Naming "crime, cronyism, and corruption" as major issues in
this year's mayoral election, candidate Carol Chumney addressed the
Germantown Democratic Club Monday night, pledging if elected to "get a good
team" in order to bring renewed efficiency to Memphis city government.
Subsequently, city council member Chumney fielded at least
two questions from the membership (which includes several Memphis voters who
live in Cordova) about her reported difficulties with the mayor's office and
fellow council members.
One member asked: What about her "relation building" and
"leadership style"? Would these be obstacles?
Chumney responded that she had developed good relations
with fellow legislators while a state House member for 13 years and said, "City
government has been a little different because there's been quite frankly some
corruption. Many times I would be the only one who would stand up and say
anything. Some folks are going to get mad at you. I'm a strong leader, I will
tell you that."
When another member followed that up by asking if the city council would back her proposals if she were elected mayor, Chumney said, "We're going to elect a new city council." Noting the virtual turnover of membership in the county commission in last year's elections, she expressed confidence that city voters would follow suit. "It's going to happen here. They're going to vote and vote in a new team."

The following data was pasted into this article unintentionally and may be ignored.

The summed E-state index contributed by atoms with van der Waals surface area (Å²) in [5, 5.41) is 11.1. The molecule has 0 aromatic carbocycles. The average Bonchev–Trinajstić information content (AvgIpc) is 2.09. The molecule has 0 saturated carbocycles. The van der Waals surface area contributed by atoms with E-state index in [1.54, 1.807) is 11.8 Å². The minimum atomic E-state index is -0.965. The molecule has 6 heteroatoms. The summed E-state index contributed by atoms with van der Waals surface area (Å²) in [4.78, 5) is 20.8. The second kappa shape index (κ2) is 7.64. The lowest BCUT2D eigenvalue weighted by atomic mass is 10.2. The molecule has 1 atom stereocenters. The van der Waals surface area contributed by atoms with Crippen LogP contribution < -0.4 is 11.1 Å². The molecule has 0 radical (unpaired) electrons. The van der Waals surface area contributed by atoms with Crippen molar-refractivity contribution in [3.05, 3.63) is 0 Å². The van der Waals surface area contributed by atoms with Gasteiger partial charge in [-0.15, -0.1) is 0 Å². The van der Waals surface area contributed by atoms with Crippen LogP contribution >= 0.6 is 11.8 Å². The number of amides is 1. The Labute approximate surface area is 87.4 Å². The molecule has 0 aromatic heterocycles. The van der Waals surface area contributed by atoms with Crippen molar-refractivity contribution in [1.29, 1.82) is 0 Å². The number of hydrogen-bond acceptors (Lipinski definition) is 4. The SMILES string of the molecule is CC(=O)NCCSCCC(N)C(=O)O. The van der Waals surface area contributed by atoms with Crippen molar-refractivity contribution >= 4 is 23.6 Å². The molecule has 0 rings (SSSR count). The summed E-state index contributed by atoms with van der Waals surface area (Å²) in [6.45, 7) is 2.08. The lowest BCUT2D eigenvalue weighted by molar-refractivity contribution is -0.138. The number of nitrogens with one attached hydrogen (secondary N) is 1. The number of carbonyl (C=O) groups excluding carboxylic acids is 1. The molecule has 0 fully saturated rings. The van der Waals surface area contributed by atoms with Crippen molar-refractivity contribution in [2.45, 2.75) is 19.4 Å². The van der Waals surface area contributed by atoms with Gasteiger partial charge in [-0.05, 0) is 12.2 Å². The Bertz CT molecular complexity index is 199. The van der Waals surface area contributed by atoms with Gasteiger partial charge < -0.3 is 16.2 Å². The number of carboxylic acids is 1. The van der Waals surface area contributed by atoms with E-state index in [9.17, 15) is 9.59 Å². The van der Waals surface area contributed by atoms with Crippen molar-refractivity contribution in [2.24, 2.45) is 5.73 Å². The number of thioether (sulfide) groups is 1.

Pledging to renew cooperation between city and county law-enforcement teams, Chumney said, "It's disrespectful to expect the police to go two years without a pay raise while asking them to risk their lives for us."
She repeated her objections to Riverfront Development
Corporation proposals, including the recently approved Beale St. Landing
project, and called both for the city's retention of The Coliseum and for
"something classy" in the downtown Pyramid.
Chumney said she'd heard "disturbing rumors" about the past
management of Memphis Networx and reported plans for its pending sale and
promised "to get to the bottom of it." She said the council's authority over a
prospective sale was uncertain but said she was seeking authoritative word on
that from the state Attorney General's office.
Stephens has been active in an effort to strengthen laws
regulating sexually oriented businesses (S.O.B.'s in the accepted jargon) and
specifically to make sure that veteran topless-club entrepreneur Steve Cooper
does not convert a supposed "Italian restaurant" now under construction in